Scott Galindez: The Torch Is Passed
The Torch Is Passed
There are moments in American politics when you know you are witnessing history. When Ted Kennedy, Caroline Kennedy and Patrick Kennedy endorsed Barack Obama Monday it was one of those moments. In front of a packed house of mostly college students at Bender Arena on the campus of American University, the Kennedys passed the torch to the person they believe will transform American politics.
As she introduced her uncle, Caroline, the daughter of slain President John F. Kennedy, told the cheering crowd: "Over the years, I've been deeply moved by the people who've told me they wish they could feel inspired and hopeful about America the way people did when my father was president. This longing is even more profound today. Fortunately, there is one candidate who offers that same sense of hope and inspiration, and I am proud to endorse Senator Barack Obama for president."
Senator Kennedy told the crowd that he "respected the strength, the work and dedication of two other Democrats still in the race: Hillary Clinton and John Edwards. They are my friends; they have been my colleagues in the Senate. John Edwards has been a powerful advocate for economic and social justice. And Hillary Clinton has been in the forefront on issues ranging from health care to the rights of women around the world. Whoever is our nominee will have my enthusiastic support."
But the senior senator from Massachusetts went on to say: "I am proud to stand here today and offer my help, my voice, my energy and my commitment to make Barack Obama the next president of the United States."
Countering criticism of Obama's qualifications, Kennedy had the following to say:
I know that he's ready to be president on day one. And when he raises his hand on Inauguration Day, at that very moment, we will lift the spirits of our nation and begin to restore America's standing in the world. There was another time, when another young candidate was running for president and challenging America to cross a New Frontier. He faced public criticism from the preceding Democratic president, who was widely respected in the party. Harry Truman said we needed "someone with greater experience" - and added: "May I urge you to be patient." And John Kennedy replied: "The world is changing. The old ways will not do.... It is time for a new generation of leadership."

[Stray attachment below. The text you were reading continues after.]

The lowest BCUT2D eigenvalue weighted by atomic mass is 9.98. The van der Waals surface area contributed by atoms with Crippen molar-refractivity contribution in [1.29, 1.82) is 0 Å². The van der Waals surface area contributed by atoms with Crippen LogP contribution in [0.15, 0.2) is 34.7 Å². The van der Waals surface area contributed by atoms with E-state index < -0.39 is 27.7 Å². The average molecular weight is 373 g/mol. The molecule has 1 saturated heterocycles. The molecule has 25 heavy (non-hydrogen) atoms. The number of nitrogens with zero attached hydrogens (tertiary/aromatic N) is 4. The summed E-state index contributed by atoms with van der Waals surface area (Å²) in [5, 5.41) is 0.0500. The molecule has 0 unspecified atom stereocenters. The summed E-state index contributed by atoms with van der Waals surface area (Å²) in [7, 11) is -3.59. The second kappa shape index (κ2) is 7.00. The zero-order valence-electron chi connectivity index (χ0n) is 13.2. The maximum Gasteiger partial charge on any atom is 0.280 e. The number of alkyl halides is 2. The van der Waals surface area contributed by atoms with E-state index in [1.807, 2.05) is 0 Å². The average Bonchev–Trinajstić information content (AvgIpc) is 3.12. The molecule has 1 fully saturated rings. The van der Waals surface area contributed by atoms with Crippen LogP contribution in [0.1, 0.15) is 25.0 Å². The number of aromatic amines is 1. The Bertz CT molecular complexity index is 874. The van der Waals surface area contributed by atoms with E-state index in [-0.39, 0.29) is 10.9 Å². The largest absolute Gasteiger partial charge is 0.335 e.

Senator Kennedy also made a series of thinly veiled references to clashes with the Clintons over recent weeks. He said that Barack Obama would represent a break with "cynical" tactics of "demonizing" opponents.
"With Barack Obama we can turn the page on the old politics of misrepresentation and distortion," he said; "we can close the book on the old politics of race against race."
Mr. Kennedy is understood to have been repulsed by Mr. Clinton's alleged use of racial politics.
Even Sunday, Bill Clinton compared Obama's victory in South Carolina to Jesse Jackson's win there, reminding everyone that Jackson didn't get the nomination. Stephanie Wilson, a supporter of Obama, said she wonders why Clinton didn't mention that John Edwards or Al Gore won South Carolina. She went on to say that "we know the real answer to that; they weren't black, and Bill Clinton is trying to say that Obama only won because he is black. Is that why he won Iowa too?"
The Kennedys' endorsements follow other key Massachusetts endorsements. Senator John Kerry and Governor Deval L. Patrick have already endorsed Obama in a state that will be one of the major contests next Tuesday. Other key states Tuesday will be California, Missouri, Georgia, Minnesota and New Jersey, along with Senators Obama and Clinton's home states of Illinois and New York.
Another state with a contest next Tuesday is Kansas, where Governor Kathleen Sebelius is expected to endorse Obama perhaps as early as today. Sebelius delivered the Democratic response to Bush's State of the Union address Monday night. According to ABC News, she made up her mind to endorse Obama over the weekend.
This will be a crucial week in the campaign. To date, Barack Obama has earned 34 delegates, Hillary Clinton 21 and John Edwards 12. Those numbers do not include "super delegates," who can change their mind anytime they want, or Iowa and Nevada delegates who won't be selected for a couple of months. On February 5, there are 2,064 delegates up for grabs, and 2,022 is the magic number for securing the nomination.